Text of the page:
Monday, May 3rd, 2021

The Chemical Brothers – The Darkness That You Fear

A technicolor dreamcoat of sounds AND takes!


[Video]
[5.75]

Thomas Inskeep: Twenty-six years after Exit Planet Dust and they’ve still got it, and are still spreading their magic, block rockin’ pixie dust all over, and we should all be thankful.
[10]

Ian Mathers: The Chems are far from the first creators of dance music to realize the sometimes surprising power you can generate just by juxtaposing and repeating sampled vocals. It’s a very different sort of power than just something that’s sung through, and when done well, it’s just unlike anything else. Those vocals are possibly aided by something bright and throwback-y in the production that oddly feels like it’s somewhere in the territory between Boards of Canada and the Go! Team (not acts I’ve particularly thought to either compare directly or in the context of the Chemical Brothers), but after a couple of listens I find myself dancing around the living room with a little lump in my throat. (And good on them for properly crediting said vocal samples in the description on YouTube.)
[8]

Samson Savill de Jong: The two vocal samples The Chemical Brothers chose here are, initially, annoying and almost atonal. Bicep’s “Apricots” proved that you can take something that ought to be irritating and make it work in the context of a song, particularly in electronic music. But the Chemical Brothers fail to do so here. The samples never feel part of the song, but instead they feel like they’re on top of it. The rest of the song’s elements never quite come together either, and there aren’t enough ideas here to justify the 6 minute runtime, especially since the ones they do have don’t work well enough to stand up to a long listen time.
[4]

Jessica Doyle: It has its moments, but there’s nothing interesting enough to overcome the sheer absence of substance that is “Let your heart see the colors all around you.” (It could be that they’re trying to poke fun at such non-thought, but that’s not enough to build a song around either.)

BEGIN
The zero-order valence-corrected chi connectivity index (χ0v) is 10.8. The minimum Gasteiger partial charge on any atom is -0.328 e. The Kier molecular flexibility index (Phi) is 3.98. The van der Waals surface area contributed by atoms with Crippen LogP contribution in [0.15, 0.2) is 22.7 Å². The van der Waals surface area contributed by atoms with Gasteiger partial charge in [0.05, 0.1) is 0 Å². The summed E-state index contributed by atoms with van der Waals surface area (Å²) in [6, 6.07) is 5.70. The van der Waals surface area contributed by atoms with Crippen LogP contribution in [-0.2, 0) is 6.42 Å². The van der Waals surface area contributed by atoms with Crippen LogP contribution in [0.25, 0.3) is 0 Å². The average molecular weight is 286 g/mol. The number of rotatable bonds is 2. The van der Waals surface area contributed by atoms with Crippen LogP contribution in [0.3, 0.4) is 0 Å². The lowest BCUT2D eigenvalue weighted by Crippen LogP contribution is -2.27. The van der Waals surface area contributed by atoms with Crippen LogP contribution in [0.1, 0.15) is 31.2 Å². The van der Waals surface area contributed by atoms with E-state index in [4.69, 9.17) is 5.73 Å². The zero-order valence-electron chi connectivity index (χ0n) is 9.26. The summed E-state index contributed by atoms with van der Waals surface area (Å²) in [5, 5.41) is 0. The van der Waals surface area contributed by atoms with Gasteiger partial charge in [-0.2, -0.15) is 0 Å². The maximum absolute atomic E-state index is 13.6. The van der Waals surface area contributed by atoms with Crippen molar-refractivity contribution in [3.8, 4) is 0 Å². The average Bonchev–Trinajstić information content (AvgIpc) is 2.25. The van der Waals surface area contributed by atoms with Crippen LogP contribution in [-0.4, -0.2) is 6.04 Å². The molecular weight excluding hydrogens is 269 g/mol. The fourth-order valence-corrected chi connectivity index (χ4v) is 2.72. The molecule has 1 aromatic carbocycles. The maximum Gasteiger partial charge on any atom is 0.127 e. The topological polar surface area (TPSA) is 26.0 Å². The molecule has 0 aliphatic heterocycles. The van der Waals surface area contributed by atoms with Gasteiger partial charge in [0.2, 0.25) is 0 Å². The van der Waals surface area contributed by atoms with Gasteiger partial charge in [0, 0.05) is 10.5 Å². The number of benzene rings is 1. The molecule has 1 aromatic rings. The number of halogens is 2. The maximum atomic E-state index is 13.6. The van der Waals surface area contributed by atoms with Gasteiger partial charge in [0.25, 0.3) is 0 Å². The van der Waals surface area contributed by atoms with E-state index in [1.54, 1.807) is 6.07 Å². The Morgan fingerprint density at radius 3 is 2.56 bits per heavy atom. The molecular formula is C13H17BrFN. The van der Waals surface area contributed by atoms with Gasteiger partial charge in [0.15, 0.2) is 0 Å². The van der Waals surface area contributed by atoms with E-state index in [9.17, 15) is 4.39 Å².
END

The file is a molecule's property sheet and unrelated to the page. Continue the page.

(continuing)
[4]

Claire Biddles: This is fine but the pitchy sub-Nico guest singer (“all arrOOEEUUUNNnnDD you”) is… not the one.
[4]

Katherine St Asaph: So are the vocalists supposed to be consistently off-key and muffled in the mix? The bridge, which is both of those things, makes me think so. Lo-fi beats to make Simon Cowell faces to.
[5]

Alfred Soto: This rather wan mishmash of Basement Jaxx and Daft Punk might’ve withstood my criticism were not for the schlock vocal placed front and center.
[5]

Tim de Reuse: Rowlands and Simons settled into a particular brand of shimmering, heavily layered house music about two decades ago and have not budged much since. I don’t think this would have surprised anyone had it come out a day after “Star Guitar.” Their usual palette of phased hi-hats and distant synth lines meshes together into a cohesive, candy-sweet sensory experience, as always, but the only thing distinctive about this track in the context of their back catalogue is that blasted vocal sample, whose presence here smacks of a sense of obligation, as if they thought it would never be accepted as a standalone single without a lyrical centerpiece. I assure you, brothers — nobody is expecting Fatboy Slim chant-alongs from your immersive prog-house.
[6]

Reader average: [7] (1 vote)

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